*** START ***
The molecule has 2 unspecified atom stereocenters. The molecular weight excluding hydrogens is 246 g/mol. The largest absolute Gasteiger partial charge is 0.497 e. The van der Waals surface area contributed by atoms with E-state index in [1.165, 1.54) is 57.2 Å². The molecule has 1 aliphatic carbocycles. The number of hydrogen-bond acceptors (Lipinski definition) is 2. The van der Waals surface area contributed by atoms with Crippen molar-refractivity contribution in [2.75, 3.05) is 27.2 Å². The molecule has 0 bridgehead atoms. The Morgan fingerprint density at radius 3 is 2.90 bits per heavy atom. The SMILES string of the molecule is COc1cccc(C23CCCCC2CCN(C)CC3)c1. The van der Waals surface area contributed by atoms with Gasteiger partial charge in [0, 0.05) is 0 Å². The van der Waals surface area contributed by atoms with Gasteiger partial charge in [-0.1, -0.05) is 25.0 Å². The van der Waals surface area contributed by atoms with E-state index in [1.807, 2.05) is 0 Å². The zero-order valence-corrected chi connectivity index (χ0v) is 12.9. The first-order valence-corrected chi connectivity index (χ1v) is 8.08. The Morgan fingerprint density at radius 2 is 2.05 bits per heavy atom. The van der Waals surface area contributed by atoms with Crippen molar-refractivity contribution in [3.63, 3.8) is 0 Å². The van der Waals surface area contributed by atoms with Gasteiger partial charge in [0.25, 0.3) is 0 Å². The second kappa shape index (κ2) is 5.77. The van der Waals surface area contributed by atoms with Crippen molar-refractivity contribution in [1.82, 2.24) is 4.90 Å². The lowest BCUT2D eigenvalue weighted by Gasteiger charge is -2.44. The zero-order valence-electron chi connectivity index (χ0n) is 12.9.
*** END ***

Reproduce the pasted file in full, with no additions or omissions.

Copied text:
The molecule has 2 unspecified atom stereocenters. The molecular weight excluding hydrogens is 246 g/mol. The largest absolute Gasteiger partial charge is 0.497 e. The van der Waals surface area contributed by atoms with E-state index in [1.165, 1.54) is 57.2 Å². The molecule has 1 aliphatic carbocycles. The number of hydrogen-bond acceptors (Lipinski definition) is 2. The van der Waals surface area contributed by atoms with Crippen molar-refractivity contribution in [2.75, 3.05) is 27.2 Å². The molecule has 0 bridgehead atoms. The Morgan fingerprint density at radius 3 is 2.90 bits per heavy atom. The SMILES string of the molecule is COc1cccc(C23CCCCC2CCN(C)CC3)c1. The van der Waals surface area contributed by atoms with Gasteiger partial charge in [0, 0.05) is 0 Å². The van der Waals surface area contributed by atoms with Gasteiger partial charge in [-0.1, -0.05) is 25.0 Å². The van der Waals surface area contributed by atoms with E-state index in [1.807, 2.05) is 0 Å². The zero-order valence-corrected chi connectivity index (χ0v) is 12.9. The first-order valence-corrected chi connectivity index (χ1v) is 8.08. The Morgan fingerprint density at radius 2 is 2.05 bits per heavy atom. The van der Waals surface area contributed by atoms with Crippen molar-refractivity contribution in [3.63, 3.8) is 0 Å². The van der Waals surface area contributed by atoms with Gasteiger partial charge in [0.25, 0.3) is 0 Å². The second kappa shape index (κ2) is 5.77. The van der Waals surface area contributed by atoms with Crippen molar-refractivity contribution in [1.82, 2.24) is 4.90 Å². The lowest BCUT2D eigenvalue weighted by Gasteiger charge is -2.44. The zero-order valence-electron chi connectivity index (χ0n) is 12.9.